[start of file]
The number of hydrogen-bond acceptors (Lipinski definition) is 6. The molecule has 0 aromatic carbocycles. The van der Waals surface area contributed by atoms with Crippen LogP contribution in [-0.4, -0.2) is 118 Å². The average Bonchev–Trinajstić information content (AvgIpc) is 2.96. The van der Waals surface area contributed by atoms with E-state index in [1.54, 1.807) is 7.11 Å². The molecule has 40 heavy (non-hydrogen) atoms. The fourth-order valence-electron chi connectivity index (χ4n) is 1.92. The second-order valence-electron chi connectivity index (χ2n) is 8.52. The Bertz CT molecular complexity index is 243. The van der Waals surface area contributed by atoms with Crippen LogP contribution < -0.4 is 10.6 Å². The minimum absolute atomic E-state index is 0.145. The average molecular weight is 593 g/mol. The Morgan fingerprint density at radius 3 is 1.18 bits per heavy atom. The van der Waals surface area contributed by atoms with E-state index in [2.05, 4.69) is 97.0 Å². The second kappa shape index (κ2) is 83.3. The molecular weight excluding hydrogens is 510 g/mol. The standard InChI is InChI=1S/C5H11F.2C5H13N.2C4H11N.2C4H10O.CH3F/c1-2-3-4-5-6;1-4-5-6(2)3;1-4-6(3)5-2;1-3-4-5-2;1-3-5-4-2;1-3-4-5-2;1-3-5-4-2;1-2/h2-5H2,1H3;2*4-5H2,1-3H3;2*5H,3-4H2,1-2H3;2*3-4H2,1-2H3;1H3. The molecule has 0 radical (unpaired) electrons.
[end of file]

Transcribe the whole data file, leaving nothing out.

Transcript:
The number of hydrogen-bond acceptors (Lipinski definition) is 6. The molecule has 0 aromatic carbocycles. The van der Waals surface area contributed by atoms with Crippen LogP contribution in [-0.4, -0.2) is 118 Å². The average Bonchev–Trinajstić information content (AvgIpc) is 2.96. The van der Waals surface area contributed by atoms with E-state index in [1.54, 1.807) is 7.11 Å². The molecule has 40 heavy (non-hydrogen) atoms. The fourth-order valence-electron chi connectivity index (χ4n) is 1.92. The second-order valence-electron chi connectivity index (χ2n) is 8.52. The Bertz CT molecular complexity index is 243. The van der Waals surface area contributed by atoms with Crippen LogP contribution < -0.4 is 10.6 Å². The minimum absolute atomic E-state index is 0.145. The average molecular weight is 593 g/mol. The Morgan fingerprint density at radius 3 is 1.18 bits per heavy atom. The van der Waals surface area contributed by atoms with E-state index in [2.05, 4.69) is 97.0 Å². The second kappa shape index (κ2) is 83.3. The molecular weight excluding hydrogens is 510 g/mol. The standard InChI is InChI=1S/C5H11F.2C5H13N.2C4H11N.2C4H10O.CH3F/c1-2-3-4-5-6;1-4-5-6(2)3;1-4-6(3)5-2;1-3-4-5-2;1-3-5-4-2;1-3-4-5-2;1-3-5-4-2;1-2/h2-5H2,1H3;2*4-5H2,1-3H3;2*5H,3-4H2,1-2H3;2*3-4H2,1-2H3;1H3. The molecule has 0 radical (unpaired) electrons.